Factors which prevented bills with bipartisan support from making it across the finish line:
• The issue of Voter ID, which put many major efficiency and renewable bills too far down the calendar for consideration in the House;
• A disagreement over the germaneness and concern over the possible costs to low-income residents of adding the solar incentive bill (SB 545) to the surplus electricity bill (HB 1234), which led Representative Turner to ultimately kill consideration of the bill on the House floor;
• The election of a new Speaker and the naming of new Committee Chairman understandably led to some delays in getting the committees up and running to begin to consider bills;
• Disagreement between House and Senate on size and scope of goals set by solar and energy efficiency bills (SB 545 & 546);
• Disagreement over the potential costs and benefits of the Renewable Portfolio Standard (SB 541);
• Opposition from the Texas Manufacturers Association, the Governor and many utilities against the Renewable Portfolio Standard.
"We were happy to find some new allies this session
including certain members of the legislature and some electric
utilities that said they supported renewable energy and energy
efficiency legislation,” said Jim Marston, Director of Texas Regional Office of Environmental Defense Fund. “Sadly,
some of the electric companies talked a good game, but their
support evaporated when opposed by their affiliated retail
electric providers or others in the industry. In the end,
the Association of Electric Companies of Texas reverted to
representing the interests of the regressive elements of
their membership harming the ability of Texas to participate
successfully in the new energy economy.
“Moreover, the Texas Association of Manufacturers (TAM) while
acknowledging that an expanded renewable portfolio standard
was the way to bring clean technology jobs to Texas, distributed
false cost information about solar legislation that was repudiated
by the PUC and others. The bottom line, TAM fought legislation
that would have brought new manufacturing jobs to Texas," said Marston.
Nuclear Bills Blocked
Environmental groups blocked bad bills that would have removed citizen rights to contest permits and would have promoted nuclear power in the State which many view as a financial drain from investment in truly clean energy.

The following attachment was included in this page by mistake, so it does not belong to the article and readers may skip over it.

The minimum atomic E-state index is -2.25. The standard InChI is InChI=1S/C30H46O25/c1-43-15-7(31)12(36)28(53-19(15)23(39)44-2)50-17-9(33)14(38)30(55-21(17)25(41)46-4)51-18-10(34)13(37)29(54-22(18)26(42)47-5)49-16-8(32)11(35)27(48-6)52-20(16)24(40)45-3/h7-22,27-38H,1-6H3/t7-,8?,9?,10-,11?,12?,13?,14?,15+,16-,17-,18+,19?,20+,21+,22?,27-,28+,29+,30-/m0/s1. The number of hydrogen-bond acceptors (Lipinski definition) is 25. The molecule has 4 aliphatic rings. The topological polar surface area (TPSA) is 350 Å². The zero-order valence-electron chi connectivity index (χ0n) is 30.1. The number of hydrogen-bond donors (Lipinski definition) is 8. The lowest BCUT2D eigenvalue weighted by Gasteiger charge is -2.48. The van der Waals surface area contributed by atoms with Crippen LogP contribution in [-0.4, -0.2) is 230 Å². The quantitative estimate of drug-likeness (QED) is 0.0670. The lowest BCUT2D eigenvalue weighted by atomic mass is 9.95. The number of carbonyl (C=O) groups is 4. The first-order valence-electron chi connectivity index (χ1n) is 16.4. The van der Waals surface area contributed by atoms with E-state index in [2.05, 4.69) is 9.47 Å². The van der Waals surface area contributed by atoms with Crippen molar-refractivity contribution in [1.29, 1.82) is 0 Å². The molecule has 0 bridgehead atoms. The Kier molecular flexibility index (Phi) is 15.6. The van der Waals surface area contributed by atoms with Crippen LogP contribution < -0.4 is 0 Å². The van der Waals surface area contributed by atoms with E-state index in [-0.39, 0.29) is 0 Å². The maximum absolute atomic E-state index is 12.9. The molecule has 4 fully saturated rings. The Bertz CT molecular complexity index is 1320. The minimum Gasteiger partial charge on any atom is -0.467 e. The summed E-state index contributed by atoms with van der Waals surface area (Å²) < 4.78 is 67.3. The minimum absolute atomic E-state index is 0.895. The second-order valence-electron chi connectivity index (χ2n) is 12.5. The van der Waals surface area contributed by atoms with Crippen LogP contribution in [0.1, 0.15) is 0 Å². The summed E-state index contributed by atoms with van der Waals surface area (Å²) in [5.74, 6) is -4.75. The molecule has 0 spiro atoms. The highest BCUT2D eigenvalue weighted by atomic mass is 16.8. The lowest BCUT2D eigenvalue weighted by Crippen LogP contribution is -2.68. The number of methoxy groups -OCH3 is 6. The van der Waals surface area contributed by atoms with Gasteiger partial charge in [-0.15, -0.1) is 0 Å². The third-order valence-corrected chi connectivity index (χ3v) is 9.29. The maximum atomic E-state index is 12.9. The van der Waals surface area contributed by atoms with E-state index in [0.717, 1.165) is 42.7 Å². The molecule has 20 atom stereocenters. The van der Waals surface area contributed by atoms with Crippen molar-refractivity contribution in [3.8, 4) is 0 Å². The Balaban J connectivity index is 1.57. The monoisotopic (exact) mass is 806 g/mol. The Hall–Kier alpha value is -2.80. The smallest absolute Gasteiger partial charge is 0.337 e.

"Nuclear power is expensive, consumes vast quantities of
water, comes with serious security and health risks and creates
radioactive waste, for which there is no good storage solution.
We were happy to block two bad bills this session that were
designed to benefit proposed nuclear reactors in Texas" said Karen Hadden, Director of the Sustainable Energy and Economic Development Coalition.
The nuclear bills that were blocked:
• Fast tracked water permits for nuclear power plants and cut out contested case hearings (HB 2721 was left pending in House Environmental Regulation Committee)
• Subsidies for proposed nuclear power plants in the form of tax rebates (HB 4525 passed the House and was blocked in the Senate.)
“Representative Flynn’s bill would have fast-tracked
water permits for nuclear plants, an outrageous attempt in
a time of statewide drought,” said Hadden. “It
would also have denied citizens an opportunity to contest
issuance of the permits through hearings, an assault on democratic
process. The other bad bill that we defeated would have given
massive subsidies to nuclear power in the form of tax rebates."
• A good bill to address the Compact Loophole for the Andrews County Low-Level Radioactive Waste Dump bill, HB 3423 Lon Burnam did not get out of Committee.
• Environmental groups blocked a bad provision that would have fast tracked water permits for “clean coal” plants in the final version of HB 469 and added cleaner emissions standards for those plants.
• HB 821 passed, requiring television manufacturers that sell televisions in Texas to make free and convenient recycling available. Texas Campaign for the Environment successfully advocated for this bill.
• Sen. Ellis used a threatened filibuster last night to kill HB 3827 which would have allowed oil companies to evade liability for MTBE water contamination;
• SB 2169 Sets up an interagency working group, co-chaired by the Texas Commission on Environmental Quality, the Texas Department of State Health Services, the Texas Department of Transportation with other agencies to discuss smart growth and make recommendations for developing the state in a sustainable way.
• An amendment to HB 300 creates a certification program for environmental coordinators in Texas Department of Transportation district offices. This bill is still in conference committee as this release goes to press.
“As it concludes, environmentalists can view this legislative session with some hopefulness – the Legislature is definitely involved and interested in clean energy and green jobs and did move these issues forward. But there is also some sadness – an
opportunity to move significantly forward on these issues
was lost,” Cyrus Reed added. “Jobs
that could have been created, and new sources of clean energy
that could have been advanced in Texas were delayed this